On July 18, Tom Burlington gets his day in court. 

Understanding and implementing what is acceptable and what is forbidden with regard to language with racial connotations has become a highly specialized discipline in today’s politically charged culture. Witness, for example, that one may generously donate to the United Negro College Fund, or stand in solidarity with the National Association for the Advancement of Colored People, but one must never refer to blacks as “negroes” or “colored people.”

A recent survey conducted earlier this month by the Harris Interactive polling firm on behalf of the Bill of Rights Institute reveals some startling, disheartening results.

In March of this year, the Texas Board of Education approved a social studies curriculum that touts more conservative principles, including those championing the superiority of American capitalism and the spirituality of the Founding Fathers. The vote was 10 to 5. Predictably, two civil rights organizations are now seeking a federal review of public school education in Texas, claiming that the curriculum approved by the Texas Board of Education violates federal civil rights laws.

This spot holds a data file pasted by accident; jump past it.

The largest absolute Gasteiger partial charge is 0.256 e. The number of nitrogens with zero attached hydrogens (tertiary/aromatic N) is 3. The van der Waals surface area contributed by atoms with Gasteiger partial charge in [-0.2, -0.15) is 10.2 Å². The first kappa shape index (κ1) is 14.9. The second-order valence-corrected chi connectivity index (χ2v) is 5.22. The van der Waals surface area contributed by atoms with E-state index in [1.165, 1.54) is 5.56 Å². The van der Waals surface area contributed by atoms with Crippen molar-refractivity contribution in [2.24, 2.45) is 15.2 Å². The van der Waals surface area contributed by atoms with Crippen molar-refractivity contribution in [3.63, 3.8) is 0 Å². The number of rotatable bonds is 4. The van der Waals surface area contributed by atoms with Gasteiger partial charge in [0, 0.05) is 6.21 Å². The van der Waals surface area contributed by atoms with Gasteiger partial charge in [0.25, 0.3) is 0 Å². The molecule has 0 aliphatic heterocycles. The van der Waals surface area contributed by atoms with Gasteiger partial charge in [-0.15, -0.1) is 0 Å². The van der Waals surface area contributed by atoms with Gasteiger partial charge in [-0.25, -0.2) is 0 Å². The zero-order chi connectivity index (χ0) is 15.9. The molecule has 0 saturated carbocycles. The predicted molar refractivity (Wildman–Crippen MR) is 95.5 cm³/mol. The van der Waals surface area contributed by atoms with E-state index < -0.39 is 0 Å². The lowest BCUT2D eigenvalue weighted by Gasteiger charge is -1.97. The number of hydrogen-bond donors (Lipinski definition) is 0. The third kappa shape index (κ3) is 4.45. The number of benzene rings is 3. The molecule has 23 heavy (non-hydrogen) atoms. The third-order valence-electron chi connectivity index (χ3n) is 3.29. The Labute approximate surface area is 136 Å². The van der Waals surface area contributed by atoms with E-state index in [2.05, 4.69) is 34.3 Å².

Cortney Munna bought the lie, hook, line and sinker. The College Board has been selling it for years: “Over the course of a 40-year career, the average college graduate earns about 66 percent more than the typical high-school graduate.” At age 17, Cortney and her mother, Cathryn, decided they “would do whatever they could to get Cortney into the best possible college, and they maintained a blind faith that the investment would be worth it,” as researcher Ron Lieber told their story: